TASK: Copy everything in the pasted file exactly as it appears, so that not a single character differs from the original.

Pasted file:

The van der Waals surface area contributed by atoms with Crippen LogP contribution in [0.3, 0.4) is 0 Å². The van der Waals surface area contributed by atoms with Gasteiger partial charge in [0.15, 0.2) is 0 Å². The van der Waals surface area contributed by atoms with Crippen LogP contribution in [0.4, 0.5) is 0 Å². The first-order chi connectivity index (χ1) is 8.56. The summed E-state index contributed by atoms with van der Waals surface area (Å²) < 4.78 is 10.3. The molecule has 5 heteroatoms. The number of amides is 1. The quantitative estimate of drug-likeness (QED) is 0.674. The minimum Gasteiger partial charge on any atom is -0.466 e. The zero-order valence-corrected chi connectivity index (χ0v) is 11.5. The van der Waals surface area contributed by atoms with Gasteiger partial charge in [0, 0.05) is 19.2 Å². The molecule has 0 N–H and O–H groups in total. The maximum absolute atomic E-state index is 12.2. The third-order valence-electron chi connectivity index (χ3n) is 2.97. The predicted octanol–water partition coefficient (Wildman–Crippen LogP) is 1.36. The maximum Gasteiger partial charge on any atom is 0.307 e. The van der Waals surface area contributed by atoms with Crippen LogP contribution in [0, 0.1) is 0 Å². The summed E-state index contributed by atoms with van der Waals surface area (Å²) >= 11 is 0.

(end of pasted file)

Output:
The van der Waals surface area contributed by atoms with Crippen LogP contribution in [0.3, 0.4) is 0 Å². The van der Waals surface area contributed by atoms with Gasteiger partial charge in [0.15, 0.2) is 0 Å². The van der Waals surface area contributed by atoms with Crippen LogP contribution in [0.4, 0.5) is 0 Å². The first-order chi connectivity index (χ1) is 8.56. The summed E-state index contributed by atoms with van der Waals surface area (Å²) < 4.78 is 10.3. The molecule has 5 heteroatoms. The number of amides is 1. The quantitative estimate of drug-likeness (QED) is 0.674. The minimum Gasteiger partial charge on any atom is -0.466 e. The zero-order valence-corrected chi connectivity index (χ0v) is 11.5. The van der Waals surface area contributed by atoms with Gasteiger partial charge in [0, 0.05) is 19.2 Å². The molecule has 0 N–H and O–H groups in total. The maximum absolute atomic E-state index is 12.2. The third-order valence-electron chi connectivity index (χ3n) is 2.97. The predicted octanol–water partition coefficient (Wildman–Crippen LogP) is 1.36. The maximum Gasteiger partial charge on any atom is 0.307 e. The van der Waals surface area contributed by atoms with Crippen LogP contribution in [0, 0.1) is 0 Å². The summed E-state index contributed by atoms with van der Waals surface area (Å²) >= 11 is 0.